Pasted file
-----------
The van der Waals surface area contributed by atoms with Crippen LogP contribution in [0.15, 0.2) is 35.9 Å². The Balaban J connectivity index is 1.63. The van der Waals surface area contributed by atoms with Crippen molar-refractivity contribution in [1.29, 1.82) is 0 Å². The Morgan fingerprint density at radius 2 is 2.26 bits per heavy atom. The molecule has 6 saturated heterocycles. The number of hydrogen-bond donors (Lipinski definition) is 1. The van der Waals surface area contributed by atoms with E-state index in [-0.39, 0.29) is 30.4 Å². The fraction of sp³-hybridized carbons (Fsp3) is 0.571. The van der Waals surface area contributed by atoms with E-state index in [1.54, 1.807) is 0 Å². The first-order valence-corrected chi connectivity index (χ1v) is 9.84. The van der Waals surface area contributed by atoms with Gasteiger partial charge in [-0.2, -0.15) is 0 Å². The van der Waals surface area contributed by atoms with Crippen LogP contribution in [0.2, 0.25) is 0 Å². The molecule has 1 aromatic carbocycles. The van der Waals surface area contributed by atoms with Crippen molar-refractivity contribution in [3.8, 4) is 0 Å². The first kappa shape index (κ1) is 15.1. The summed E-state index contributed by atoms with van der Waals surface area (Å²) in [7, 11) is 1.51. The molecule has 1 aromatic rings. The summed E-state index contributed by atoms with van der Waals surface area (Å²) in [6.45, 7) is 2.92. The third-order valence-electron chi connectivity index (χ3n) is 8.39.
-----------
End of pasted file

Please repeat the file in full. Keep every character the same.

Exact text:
The van der Waals surface area contributed by atoms with Crippen LogP contribution in [0.15, 0.2) is 35.9 Å². The Balaban J connectivity index is 1.63. The van der Waals surface area contributed by atoms with Crippen molar-refractivity contribution in [1.29, 1.82) is 0 Å². The Morgan fingerprint density at radius 2 is 2.26 bits per heavy atom. The molecule has 6 saturated heterocycles. The number of hydrogen-bond donors (Lipinski definition) is 1. The van der Waals surface area contributed by atoms with E-state index in [-0.39, 0.29) is 30.4 Å². The fraction of sp³-hybridized carbons (Fsp3) is 0.571. The van der Waals surface area contributed by atoms with E-state index in [1.54, 1.807) is 0 Å². The first-order valence-corrected chi connectivity index (χ1v) is 9.84. The van der Waals surface area contributed by atoms with Gasteiger partial charge in [-0.2, -0.15) is 0 Å². The van der Waals surface area contributed by atoms with Crippen LogP contribution in [0.2, 0.25) is 0 Å². The molecule has 1 aromatic carbocycles. The van der Waals surface area contributed by atoms with Crippen molar-refractivity contribution in [3.8, 4) is 0 Å². The first kappa shape index (κ1) is 15.1. The summed E-state index contributed by atoms with van der Waals surface area (Å²) in [7, 11) is 1.51. The molecule has 1 aromatic rings. The summed E-state index contributed by atoms with van der Waals surface area (Å²) in [6.45, 7) is 2.92. The third-order valence-electron chi connectivity index (χ3n) is 8.39.